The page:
There’s something about a crisp $100 bill that symbolizes riches. You could open your wallet to four twenty-dollar bills and be satisfied. Yet, if you open your wallet to a single $100 bill, you immediately feel . . . wealthy.
But are you? After all, what does $100 actually buy in the year 2022? That depends on who you are, where you are, and how you spend it.
In the United States, whether $100 constitutes a “lot of money” is entirely dependent upon the consumer’s stage of life, geographic location, and the intended use of the money.
For example, a high-school senior in rural Montana will place much more value on $100 than will a wealthy business woman in Chicago will. And while $100 might buy a few months of toilet paper or nearly whole year worth of free Amazon deliveries, it will barely fill a full-sized SUV with gas for a day’s road trip.
Is $100 a Lot of Money in the US?
Yes! And, no.
While studies range widely, the 2020 Census numbers state that the median annual household income in the United States was $67,521. By the numbers, this shakes out to $5,626.75 gross per month, and approximately $4,311 after taxes in states with a state income tax. Based on this income bracket, $100 comprises of less than 3% of the total monthly take home pay.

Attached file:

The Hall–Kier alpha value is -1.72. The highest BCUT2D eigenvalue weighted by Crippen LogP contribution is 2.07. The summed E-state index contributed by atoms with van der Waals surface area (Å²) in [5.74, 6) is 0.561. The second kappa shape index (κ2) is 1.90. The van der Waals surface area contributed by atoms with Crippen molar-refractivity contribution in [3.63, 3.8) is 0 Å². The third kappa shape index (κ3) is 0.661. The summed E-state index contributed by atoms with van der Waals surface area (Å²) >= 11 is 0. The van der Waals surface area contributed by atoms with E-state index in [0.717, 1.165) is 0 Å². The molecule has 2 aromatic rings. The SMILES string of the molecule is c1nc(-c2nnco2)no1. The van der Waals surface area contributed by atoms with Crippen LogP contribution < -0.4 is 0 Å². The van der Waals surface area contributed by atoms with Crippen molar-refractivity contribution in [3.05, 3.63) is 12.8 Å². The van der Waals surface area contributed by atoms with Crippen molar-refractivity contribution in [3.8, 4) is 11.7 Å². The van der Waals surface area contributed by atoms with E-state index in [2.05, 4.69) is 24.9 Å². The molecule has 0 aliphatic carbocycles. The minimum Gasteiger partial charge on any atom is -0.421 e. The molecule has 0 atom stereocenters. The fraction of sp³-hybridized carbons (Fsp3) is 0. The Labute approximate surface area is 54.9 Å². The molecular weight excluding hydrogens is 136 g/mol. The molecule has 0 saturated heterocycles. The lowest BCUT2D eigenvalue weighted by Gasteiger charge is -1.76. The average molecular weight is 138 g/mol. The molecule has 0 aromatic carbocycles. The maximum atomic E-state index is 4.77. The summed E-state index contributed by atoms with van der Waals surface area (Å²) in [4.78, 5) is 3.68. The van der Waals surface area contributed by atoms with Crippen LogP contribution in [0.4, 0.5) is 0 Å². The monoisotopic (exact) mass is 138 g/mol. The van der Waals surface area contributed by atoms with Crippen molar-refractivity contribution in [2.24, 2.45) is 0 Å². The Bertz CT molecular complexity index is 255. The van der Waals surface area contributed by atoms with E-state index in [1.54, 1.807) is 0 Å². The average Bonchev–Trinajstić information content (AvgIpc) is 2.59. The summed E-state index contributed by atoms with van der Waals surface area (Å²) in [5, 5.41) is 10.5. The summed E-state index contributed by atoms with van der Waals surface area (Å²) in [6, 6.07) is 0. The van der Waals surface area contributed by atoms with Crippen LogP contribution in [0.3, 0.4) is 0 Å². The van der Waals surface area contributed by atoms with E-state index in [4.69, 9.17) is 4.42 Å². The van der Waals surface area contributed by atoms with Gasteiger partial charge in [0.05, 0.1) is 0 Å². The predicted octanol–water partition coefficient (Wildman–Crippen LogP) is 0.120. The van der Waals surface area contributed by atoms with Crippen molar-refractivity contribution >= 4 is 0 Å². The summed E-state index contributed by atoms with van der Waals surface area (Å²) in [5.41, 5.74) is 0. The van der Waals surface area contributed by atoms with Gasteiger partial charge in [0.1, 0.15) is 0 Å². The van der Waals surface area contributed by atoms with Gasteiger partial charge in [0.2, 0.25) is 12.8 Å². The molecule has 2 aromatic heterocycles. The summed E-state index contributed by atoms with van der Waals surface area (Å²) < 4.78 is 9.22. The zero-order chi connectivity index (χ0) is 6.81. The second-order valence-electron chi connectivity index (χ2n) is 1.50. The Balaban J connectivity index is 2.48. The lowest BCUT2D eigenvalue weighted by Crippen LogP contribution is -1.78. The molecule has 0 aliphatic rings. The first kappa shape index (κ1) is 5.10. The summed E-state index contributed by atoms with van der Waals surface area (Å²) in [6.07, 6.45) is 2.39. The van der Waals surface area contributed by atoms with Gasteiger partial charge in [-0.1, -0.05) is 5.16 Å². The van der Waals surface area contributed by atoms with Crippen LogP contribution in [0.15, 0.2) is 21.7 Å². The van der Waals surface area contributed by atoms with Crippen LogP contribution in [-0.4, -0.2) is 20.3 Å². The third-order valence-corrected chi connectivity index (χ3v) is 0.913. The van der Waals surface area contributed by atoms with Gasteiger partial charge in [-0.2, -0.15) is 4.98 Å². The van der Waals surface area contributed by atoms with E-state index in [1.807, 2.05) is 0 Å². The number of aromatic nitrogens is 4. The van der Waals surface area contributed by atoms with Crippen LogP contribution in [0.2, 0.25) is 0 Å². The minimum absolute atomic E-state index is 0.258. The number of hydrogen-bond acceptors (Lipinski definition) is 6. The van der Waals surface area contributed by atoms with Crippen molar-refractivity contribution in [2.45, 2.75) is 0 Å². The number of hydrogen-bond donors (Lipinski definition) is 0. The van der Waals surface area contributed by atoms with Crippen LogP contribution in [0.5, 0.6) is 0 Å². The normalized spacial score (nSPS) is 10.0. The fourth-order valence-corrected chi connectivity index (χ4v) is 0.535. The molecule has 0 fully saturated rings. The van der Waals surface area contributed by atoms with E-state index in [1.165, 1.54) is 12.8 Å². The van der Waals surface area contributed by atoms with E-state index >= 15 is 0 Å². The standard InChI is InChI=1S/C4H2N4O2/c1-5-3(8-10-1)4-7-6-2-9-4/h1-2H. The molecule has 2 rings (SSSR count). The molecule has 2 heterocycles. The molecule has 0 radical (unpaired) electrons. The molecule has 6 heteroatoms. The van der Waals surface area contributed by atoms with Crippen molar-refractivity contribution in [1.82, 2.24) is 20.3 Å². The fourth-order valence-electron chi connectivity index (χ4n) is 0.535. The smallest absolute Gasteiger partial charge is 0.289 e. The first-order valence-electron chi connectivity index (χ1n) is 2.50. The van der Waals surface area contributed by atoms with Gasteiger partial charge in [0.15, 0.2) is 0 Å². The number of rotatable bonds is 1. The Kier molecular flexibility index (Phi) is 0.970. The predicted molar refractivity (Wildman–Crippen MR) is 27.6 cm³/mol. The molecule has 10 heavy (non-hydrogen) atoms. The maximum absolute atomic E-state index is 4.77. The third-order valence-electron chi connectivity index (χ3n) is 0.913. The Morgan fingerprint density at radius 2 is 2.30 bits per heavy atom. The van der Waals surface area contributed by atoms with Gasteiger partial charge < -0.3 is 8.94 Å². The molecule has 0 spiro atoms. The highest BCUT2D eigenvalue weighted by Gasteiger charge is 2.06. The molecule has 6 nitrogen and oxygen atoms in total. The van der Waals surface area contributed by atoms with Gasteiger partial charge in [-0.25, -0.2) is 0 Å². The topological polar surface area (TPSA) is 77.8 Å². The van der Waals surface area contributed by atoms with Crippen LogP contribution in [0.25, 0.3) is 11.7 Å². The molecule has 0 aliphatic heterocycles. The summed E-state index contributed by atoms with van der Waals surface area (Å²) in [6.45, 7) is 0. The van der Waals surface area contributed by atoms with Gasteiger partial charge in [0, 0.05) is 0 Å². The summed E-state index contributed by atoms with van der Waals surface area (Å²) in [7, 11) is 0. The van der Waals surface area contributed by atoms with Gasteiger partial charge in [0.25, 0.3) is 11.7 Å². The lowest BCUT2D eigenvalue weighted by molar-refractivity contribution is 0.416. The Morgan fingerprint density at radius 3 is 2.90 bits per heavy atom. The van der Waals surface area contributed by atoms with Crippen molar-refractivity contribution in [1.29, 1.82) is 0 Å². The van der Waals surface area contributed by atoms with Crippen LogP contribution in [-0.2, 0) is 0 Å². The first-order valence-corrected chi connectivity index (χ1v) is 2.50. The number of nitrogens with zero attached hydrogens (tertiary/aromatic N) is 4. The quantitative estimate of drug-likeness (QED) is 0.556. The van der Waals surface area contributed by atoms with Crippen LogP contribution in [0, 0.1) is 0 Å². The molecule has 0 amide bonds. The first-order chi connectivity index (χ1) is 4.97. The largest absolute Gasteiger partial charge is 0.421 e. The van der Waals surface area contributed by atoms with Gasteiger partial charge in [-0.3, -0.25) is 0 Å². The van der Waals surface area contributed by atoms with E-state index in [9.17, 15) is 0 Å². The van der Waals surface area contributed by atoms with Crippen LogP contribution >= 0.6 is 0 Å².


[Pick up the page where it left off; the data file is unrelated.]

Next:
Doesn’t seem like much, right? In fact, from this viewpoint, one might argue that $100 is not a lot of money to a person earning the average income in the United States. But . . . it’s not that simple.
Money has time value, and $100 is certainly part of that equation. Future value versus the current value of money must be considered when evaluating any amount, even $100. But it’s not enough to merely consider the investment opportunities available to money – one must also examine the time value of $100 as it pertains to bills that must be paid monthly or the never-ending stream of daily living expenses.
One more thing – keep in mind that about 689 million people worldwide live in poverty on about $1.90 per day. Any one of these people would consider $100 to be a fortune.
Recommended Financial Geek Article: Is $1,000 Really a Lot of Money?
How Does $100 Rate Among Earners
Studies differ a bit, but it’s safe to say that the average cost of living for an individual is approximately $3,000-$5,000 per month, depending on geographic location and lifestyle, and while that might not even seem like a lot to sum – living comfortably off $3,000 a month is not a foreign thought for many Americans.